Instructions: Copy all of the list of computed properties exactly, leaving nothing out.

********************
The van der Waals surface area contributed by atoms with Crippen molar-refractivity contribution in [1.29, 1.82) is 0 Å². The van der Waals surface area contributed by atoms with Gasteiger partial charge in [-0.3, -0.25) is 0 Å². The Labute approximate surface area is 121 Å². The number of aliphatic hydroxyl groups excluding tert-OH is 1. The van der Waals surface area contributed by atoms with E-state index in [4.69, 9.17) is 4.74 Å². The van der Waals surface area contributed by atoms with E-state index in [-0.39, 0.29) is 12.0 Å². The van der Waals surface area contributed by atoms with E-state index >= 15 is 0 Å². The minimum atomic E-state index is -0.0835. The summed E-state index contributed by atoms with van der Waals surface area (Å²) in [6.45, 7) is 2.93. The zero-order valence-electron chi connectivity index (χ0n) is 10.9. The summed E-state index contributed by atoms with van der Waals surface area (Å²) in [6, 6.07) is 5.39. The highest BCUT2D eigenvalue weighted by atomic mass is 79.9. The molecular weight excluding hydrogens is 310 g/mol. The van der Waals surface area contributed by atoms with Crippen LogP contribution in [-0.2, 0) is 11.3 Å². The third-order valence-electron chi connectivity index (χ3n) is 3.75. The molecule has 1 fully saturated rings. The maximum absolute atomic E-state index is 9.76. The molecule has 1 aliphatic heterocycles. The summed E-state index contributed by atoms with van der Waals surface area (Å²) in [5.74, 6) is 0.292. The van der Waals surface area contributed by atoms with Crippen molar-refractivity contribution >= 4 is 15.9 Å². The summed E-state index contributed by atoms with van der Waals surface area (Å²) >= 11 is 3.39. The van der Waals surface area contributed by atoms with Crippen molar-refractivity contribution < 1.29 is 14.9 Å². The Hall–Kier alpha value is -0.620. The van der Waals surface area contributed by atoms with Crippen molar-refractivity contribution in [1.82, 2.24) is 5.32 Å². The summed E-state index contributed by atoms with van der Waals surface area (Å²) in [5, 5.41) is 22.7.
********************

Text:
The van der Waals surface area contributed by atoms with Crippen molar-refractivity contribution in [1.29, 1.82) is 0 Å². The van der Waals surface area contributed by atoms with Gasteiger partial charge in [-0.3, -0.25) is 0 Å². The Labute approximate surface area is 121 Å². The number of aliphatic hydroxyl groups excluding tert-OH is 1. The van der Waals surface area contributed by atoms with E-state index in [4.69, 9.17) is 4.74 Å². The van der Waals surface area contributed by atoms with E-state index in [-0.39, 0.29) is 12.0 Å². The van der Waals surface area contributed by atoms with E-state index >= 15 is 0 Å². The minimum atomic E-state index is -0.0835. The summed E-state index contributed by atoms with van der Waals surface area (Å²) in [6.45, 7) is 2.93. The zero-order valence-electron chi connectivity index (χ0n) is 10.9. The summed E-state index contributed by atoms with van der Waals surface area (Å²) in [6, 6.07) is 5.39. The highest BCUT2D eigenvalue weighted by atomic mass is 79.9. The molecular weight excluding hydrogens is 310 g/mol. The van der Waals surface area contributed by atoms with Crippen LogP contribution in [-0.2, 0) is 11.3 Å². The third-order valence-electron chi connectivity index (χ3n) is 3.75. The molecule has 1 fully saturated rings. The maximum absolute atomic E-state index is 9.76. The molecule has 1 aliphatic heterocycles. The summed E-state index contributed by atoms with van der Waals surface area (Å²) in [5.74, 6) is 0.292. The van der Waals surface area contributed by atoms with Crippen molar-refractivity contribution >= 4 is 15.9 Å². The summed E-state index contributed by atoms with van der Waals surface area (Å²) >= 11 is 3.39. The van der Waals surface area contributed by atoms with Crippen molar-refractivity contribution < 1.29 is 14.9 Å². The Hall–Kier alpha value is -0.620. The van der Waals surface area contributed by atoms with Crippen molar-refractivity contribution in [1.82, 2.24) is 5.32 Å². The summed E-state index contributed by atoms with van der Waals surface area (Å²) in [5, 5.41) is 22.7.